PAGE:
In Nov. 2018 the man was told his visa had been cancelled by a delegate of home affairs minister Peter Dutton and he was taken into immigration detention. His visa was cancelled under section 501 of the Migration Act, which permits cancellation for a "substantial criminal record".
The number of visa cancellations on character grounds under section 501 has escalated dramatically in recent years, since a provision was introduced to make cancellation automatic in some circumstances. Visa cancellation is now possible for relatively minor offences. In some cases, visas have been cancelled where a person has been charged with a crime, but not convicted, or have associated with a particular person.
"I find it quite astounding that as an Aboriginal person you can be deported to another country when this has been your country for over 70,000 years," Jackie Huggins, co-chair of the National Congress of Australia's First Peoples, told BuzzFeed News. "Irrespective of where you've moved to or where you've lived, you are still bounded by your DNA in Australia."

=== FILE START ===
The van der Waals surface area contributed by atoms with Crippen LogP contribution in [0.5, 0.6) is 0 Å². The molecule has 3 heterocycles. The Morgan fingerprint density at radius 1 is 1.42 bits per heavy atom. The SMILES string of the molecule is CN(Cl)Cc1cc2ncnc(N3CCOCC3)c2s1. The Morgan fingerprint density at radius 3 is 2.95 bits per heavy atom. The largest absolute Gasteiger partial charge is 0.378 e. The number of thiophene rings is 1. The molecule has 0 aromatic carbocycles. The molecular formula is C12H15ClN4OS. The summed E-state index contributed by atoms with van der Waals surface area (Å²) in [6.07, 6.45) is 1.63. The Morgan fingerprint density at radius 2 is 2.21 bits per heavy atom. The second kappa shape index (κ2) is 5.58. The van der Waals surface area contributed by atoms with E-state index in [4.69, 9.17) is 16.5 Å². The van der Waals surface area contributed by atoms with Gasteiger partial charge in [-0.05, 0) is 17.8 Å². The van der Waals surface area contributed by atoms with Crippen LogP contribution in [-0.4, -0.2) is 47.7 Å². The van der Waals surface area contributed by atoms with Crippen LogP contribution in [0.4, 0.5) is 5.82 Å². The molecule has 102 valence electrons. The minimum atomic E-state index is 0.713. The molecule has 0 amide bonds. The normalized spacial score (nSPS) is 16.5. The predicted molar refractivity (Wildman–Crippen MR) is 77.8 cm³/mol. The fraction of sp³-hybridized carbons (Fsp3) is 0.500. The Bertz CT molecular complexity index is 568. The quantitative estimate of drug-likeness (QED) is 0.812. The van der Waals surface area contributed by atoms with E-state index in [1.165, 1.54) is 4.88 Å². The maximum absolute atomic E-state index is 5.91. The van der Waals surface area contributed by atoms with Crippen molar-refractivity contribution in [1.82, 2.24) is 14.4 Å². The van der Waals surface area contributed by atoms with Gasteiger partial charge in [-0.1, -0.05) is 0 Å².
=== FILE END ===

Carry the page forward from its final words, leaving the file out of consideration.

On Tuesday, the Administrative Appeals Tribunal overturned the government's decision to cancel his visa, relying in part on the man's Aboriginal background.
Although the senior tribunal member, Michelle Evans, found that he failed the character test and that his offending was serious and suggested his visa should be cancelled, this consideration was outweighed by others, particularly the interests of his children.
The tribunal found that if he was deported, his children would either be permanently separated from their father or taken from the place where they could best explore their Aboriginal identity.